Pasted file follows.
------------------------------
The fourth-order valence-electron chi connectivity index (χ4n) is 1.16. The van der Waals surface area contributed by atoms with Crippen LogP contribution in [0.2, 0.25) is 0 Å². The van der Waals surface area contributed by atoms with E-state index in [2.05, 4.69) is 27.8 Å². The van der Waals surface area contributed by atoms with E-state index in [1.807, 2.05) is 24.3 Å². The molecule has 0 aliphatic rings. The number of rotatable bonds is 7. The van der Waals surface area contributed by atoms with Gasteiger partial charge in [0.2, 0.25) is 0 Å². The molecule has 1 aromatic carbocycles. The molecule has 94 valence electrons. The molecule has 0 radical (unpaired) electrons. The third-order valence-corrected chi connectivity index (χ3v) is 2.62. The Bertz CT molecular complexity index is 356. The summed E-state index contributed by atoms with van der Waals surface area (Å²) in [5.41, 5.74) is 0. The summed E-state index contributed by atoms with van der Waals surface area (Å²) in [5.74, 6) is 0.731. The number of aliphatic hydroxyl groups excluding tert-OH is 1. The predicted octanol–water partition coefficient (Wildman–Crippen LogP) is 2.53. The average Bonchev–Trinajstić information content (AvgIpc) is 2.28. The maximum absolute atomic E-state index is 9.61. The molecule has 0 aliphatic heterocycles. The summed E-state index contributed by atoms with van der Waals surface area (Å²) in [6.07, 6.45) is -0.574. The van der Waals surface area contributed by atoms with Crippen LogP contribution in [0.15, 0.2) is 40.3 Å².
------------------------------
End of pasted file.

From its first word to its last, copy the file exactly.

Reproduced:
The fourth-order valence-electron chi connectivity index (χ4n) is 1.16. The van der Waals surface area contributed by atoms with Crippen LogP contribution in [0.2, 0.25) is 0 Å². The van der Waals surface area contributed by atoms with E-state index in [2.05, 4.69) is 27.8 Å². The van der Waals surface area contributed by atoms with E-state index in [1.807, 2.05) is 24.3 Å². The molecule has 0 aliphatic rings. The number of rotatable bonds is 7. The van der Waals surface area contributed by atoms with Gasteiger partial charge in [0.2, 0.25) is 0 Å². The molecule has 1 aromatic carbocycles. The molecule has 94 valence electrons. The molecule has 0 radical (unpaired) electrons. The third-order valence-corrected chi connectivity index (χ3v) is 2.62. The Bertz CT molecular complexity index is 356. The summed E-state index contributed by atoms with van der Waals surface area (Å²) in [5.41, 5.74) is 0. The summed E-state index contributed by atoms with van der Waals surface area (Å²) in [5.74, 6) is 0.731. The number of aliphatic hydroxyl groups excluding tert-OH is 1. The predicted octanol–water partition coefficient (Wildman–Crippen LogP) is 2.53. The average Bonchev–Trinajstić information content (AvgIpc) is 2.28. The maximum absolute atomic E-state index is 9.61. The molecule has 0 aliphatic heterocycles. The summed E-state index contributed by atoms with van der Waals surface area (Å²) in [6.07, 6.45) is -0.574. The van der Waals surface area contributed by atoms with Crippen LogP contribution in [0.15, 0.2) is 40.3 Å².